Park Road House in Toronto, Ontario, Canada by Donald McKay and Company, 1992.
Situated in a suburban area of Toronto, Ontario, the Park Road House by Donald McKay and Company is an exercise in technology and contextuality. Standing out from its neighbors primarily in shape the house uses common materials, brick and wood, with uncommon ones (in residential applications), steel framing and metals, to create a tension within its context. The house, though, is suburban in its program: introverted with outdoor spaces oriented to the backyard.
The street elevation calls attention to the entrance with a steel canopy projecting parallel to the main, three-story mass of the house. The two-story entrance volume incorporates low ribbon-windows and wood siding to help decrease the scale of the house towards the street. The rear of the house incorporates awnings, similar to the entry canopy, with large expanses of glass, steel mesh and exposed bracing. Inside the house is a mixture of rich, wooden surfaces and exposed steel framing, painted a color similar to the brick exterior.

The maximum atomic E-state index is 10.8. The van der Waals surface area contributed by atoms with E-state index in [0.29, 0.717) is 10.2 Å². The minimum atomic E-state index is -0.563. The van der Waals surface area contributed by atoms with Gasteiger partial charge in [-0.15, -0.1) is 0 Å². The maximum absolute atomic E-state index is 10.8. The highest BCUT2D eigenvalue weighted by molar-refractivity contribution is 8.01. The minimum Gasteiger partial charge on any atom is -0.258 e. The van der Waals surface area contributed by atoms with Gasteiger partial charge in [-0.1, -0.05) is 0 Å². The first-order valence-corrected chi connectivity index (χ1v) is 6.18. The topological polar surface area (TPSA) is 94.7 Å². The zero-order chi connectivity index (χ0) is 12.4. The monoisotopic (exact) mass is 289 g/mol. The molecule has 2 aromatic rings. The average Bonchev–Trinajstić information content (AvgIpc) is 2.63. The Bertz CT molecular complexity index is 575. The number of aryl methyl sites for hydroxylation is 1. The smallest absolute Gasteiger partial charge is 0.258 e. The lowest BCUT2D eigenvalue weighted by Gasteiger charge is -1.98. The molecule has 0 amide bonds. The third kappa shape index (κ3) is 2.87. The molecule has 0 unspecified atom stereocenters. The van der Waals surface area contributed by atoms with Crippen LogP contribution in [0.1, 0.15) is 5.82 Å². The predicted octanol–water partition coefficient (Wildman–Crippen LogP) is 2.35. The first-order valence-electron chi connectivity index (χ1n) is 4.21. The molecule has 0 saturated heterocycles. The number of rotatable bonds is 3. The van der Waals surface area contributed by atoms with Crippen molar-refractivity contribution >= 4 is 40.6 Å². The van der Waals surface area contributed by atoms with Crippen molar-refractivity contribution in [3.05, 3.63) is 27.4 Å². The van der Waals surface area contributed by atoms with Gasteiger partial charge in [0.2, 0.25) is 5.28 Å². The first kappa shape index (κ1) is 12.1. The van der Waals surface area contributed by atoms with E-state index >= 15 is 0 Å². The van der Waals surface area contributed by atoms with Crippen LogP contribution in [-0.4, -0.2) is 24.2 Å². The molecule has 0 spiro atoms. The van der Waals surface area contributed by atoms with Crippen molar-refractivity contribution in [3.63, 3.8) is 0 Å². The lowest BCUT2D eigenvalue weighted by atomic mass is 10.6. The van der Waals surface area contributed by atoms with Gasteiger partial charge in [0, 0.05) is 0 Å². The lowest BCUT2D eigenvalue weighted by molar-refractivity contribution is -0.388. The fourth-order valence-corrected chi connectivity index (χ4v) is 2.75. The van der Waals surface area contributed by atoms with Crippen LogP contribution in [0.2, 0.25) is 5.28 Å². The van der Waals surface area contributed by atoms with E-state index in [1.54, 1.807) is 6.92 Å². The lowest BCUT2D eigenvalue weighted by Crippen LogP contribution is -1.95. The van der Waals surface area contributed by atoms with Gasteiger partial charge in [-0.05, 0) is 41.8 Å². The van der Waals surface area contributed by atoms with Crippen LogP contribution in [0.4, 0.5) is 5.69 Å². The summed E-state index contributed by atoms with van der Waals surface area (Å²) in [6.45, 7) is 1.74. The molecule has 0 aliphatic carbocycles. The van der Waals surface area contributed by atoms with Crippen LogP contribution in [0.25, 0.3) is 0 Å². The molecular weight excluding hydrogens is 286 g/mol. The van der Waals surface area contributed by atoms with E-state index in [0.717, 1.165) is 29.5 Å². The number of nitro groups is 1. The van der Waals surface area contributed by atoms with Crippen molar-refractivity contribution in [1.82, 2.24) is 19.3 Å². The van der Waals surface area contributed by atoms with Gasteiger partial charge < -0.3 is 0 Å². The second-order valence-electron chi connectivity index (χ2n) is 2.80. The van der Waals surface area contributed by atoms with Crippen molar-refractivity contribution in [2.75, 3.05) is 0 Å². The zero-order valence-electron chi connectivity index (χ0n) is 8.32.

It is evident the house was designed with a deep concern for tectonics, coupled with an ability to create interesting spaces from that concern. Separations between levels and rooms are signaled by structural members, sometimes juxtaposed with planar surfaces, sometimes solitary. This modernist means of subtly transitioning between spaces reaches a greater complexity inside as layers of structure and materials are integrated in different ways.
Possibly the greatest lesson that can be learned from the Park Road House is its ability to use modern materials and methods in a suburban context. The design's simple, yet layered composition sometimes reaches towards artistry, especially in the outdoor elements projecting from the house proper. In these the potential of the method becomes apparent: tectonics as expression of self. A good lesson indeed in a suburban landscape where individuality in house design has almost disappeared.